NI522 - China in Charge - November/December 2019
Fear of a red planet
It’s 1860 and the ‘century of humiliation’ is underway: China is forced to open up to the opium trade and Hong Kong has been handed over to London. British troops slaughter thousands and burn the emperor’s Old Summer Palace to the ground.
Today it’s Britain that goes to Beijing cap in hand. A Chinese firm is putting almost £2 billion ($2.4 billion) into redeveloping London’s Royal Albert Dock, from where imperial ships once set off, and partly financing the UK’s largest infrastructure project, a nuclear power plant in Somerset. George Osborne, former chancellor, put it bluntly: ‘China is what it is. And we have to either be [there] or be nowhere.’
The average Briton is likely unaware of this historical reversal. The average Chinese person is very much aware. As a factory worker in Guangdong told the journalist Alec Ash, who collected vox-pops for this issue: ‘I hope [China] will become even stronger, so that in the future no-one will bully us, like your country did a hundred years ago.’ But what is China really planning for the 21st century?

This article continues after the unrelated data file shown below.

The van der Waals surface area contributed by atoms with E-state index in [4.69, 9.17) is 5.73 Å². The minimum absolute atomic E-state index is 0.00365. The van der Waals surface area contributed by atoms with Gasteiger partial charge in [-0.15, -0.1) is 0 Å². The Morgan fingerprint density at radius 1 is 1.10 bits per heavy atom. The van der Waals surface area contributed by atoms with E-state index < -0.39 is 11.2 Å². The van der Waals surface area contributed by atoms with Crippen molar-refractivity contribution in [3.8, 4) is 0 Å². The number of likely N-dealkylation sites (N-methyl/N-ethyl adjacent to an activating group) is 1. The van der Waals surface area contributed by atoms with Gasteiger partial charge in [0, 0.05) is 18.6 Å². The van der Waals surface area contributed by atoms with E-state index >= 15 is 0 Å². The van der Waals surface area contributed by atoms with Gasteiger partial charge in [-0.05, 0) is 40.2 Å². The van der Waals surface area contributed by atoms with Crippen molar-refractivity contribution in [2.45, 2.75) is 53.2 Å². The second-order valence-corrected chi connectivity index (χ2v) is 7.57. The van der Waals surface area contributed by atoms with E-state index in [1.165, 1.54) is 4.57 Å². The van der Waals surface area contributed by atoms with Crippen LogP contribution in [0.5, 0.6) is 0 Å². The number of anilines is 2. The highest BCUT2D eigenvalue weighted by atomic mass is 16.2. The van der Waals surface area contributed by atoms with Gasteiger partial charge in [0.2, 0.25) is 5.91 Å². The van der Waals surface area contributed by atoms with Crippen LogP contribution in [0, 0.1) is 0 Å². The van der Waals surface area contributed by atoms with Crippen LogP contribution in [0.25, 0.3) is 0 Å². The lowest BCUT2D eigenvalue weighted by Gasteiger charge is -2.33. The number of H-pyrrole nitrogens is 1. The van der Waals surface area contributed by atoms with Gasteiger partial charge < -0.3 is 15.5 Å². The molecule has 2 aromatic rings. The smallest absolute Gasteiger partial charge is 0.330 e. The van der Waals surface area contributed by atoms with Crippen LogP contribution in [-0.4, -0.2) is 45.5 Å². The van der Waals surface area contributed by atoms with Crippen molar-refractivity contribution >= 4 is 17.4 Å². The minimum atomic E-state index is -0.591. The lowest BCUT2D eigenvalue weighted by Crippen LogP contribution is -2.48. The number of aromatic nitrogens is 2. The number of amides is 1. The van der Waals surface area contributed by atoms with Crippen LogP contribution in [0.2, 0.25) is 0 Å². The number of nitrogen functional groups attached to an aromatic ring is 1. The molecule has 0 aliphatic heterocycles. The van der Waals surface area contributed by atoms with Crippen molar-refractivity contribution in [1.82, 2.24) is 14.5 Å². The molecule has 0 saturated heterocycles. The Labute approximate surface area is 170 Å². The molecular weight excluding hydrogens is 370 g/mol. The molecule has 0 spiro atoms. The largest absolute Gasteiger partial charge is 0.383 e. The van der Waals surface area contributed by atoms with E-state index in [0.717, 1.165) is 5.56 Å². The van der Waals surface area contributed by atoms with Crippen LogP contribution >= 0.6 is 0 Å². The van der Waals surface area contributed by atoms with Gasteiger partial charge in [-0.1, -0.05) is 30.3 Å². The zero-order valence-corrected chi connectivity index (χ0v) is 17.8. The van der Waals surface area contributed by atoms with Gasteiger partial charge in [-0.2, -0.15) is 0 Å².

In this issue we have sought to answer this judiciously. There are more than enough ‘red scare’ stories in the Western press that treat this nation of over one billion people as a monolith. But nor should the prospect of a nationalistic superpower with a powerful betrayal narrative fill internationalists with much hope.
Also included is a moving cartoon history of the final days of Sri Lanka’s civil war and, in the Long Read, gay women from Equatorial Guinea vividly and unflinchingly tell Trifonia Melibea Obona their experiences of forced motherhood and ‘family values’.
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